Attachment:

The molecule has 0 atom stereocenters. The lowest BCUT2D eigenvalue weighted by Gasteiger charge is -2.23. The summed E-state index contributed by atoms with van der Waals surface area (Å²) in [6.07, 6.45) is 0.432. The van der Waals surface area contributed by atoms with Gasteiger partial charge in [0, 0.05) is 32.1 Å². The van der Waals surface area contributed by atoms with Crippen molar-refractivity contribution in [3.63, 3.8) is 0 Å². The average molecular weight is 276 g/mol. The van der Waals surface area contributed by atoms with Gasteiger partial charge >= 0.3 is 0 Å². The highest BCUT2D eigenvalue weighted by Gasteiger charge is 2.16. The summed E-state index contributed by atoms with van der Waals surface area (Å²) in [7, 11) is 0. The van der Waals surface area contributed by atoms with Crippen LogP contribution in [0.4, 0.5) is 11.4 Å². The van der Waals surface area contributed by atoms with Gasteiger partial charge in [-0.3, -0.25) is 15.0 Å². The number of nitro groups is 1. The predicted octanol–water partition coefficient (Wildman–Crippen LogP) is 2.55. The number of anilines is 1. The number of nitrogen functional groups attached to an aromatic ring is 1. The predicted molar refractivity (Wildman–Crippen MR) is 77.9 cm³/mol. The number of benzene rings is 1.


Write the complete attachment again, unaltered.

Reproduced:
The molecule has 0 atom stereocenters. The lowest BCUT2D eigenvalue weighted by Gasteiger charge is -2.23. The summed E-state index contributed by atoms with van der Waals surface area (Å²) in [6.07, 6.45) is 0.432. The van der Waals surface area contributed by atoms with Gasteiger partial charge in [0, 0.05) is 32.1 Å². The van der Waals surface area contributed by atoms with Crippen molar-refractivity contribution in [3.63, 3.8) is 0 Å². The average molecular weight is 276 g/mol. The van der Waals surface area contributed by atoms with Gasteiger partial charge >= 0.3 is 0 Å². The highest BCUT2D eigenvalue weighted by Gasteiger charge is 2.16. The summed E-state index contributed by atoms with van der Waals surface area (Å²) in [7, 11) is 0. The van der Waals surface area contributed by atoms with Crippen LogP contribution in [0.4, 0.5) is 11.4 Å². The van der Waals surface area contributed by atoms with Gasteiger partial charge in [-0.3, -0.25) is 15.0 Å². The number of nitro groups is 1. The predicted octanol–water partition coefficient (Wildman–Crippen LogP) is 2.55. The number of anilines is 1. The number of nitrogen functional groups attached to an aromatic ring is 1. The predicted molar refractivity (Wildman–Crippen MR) is 77.9 cm³/mol. The number of benzene rings is 1.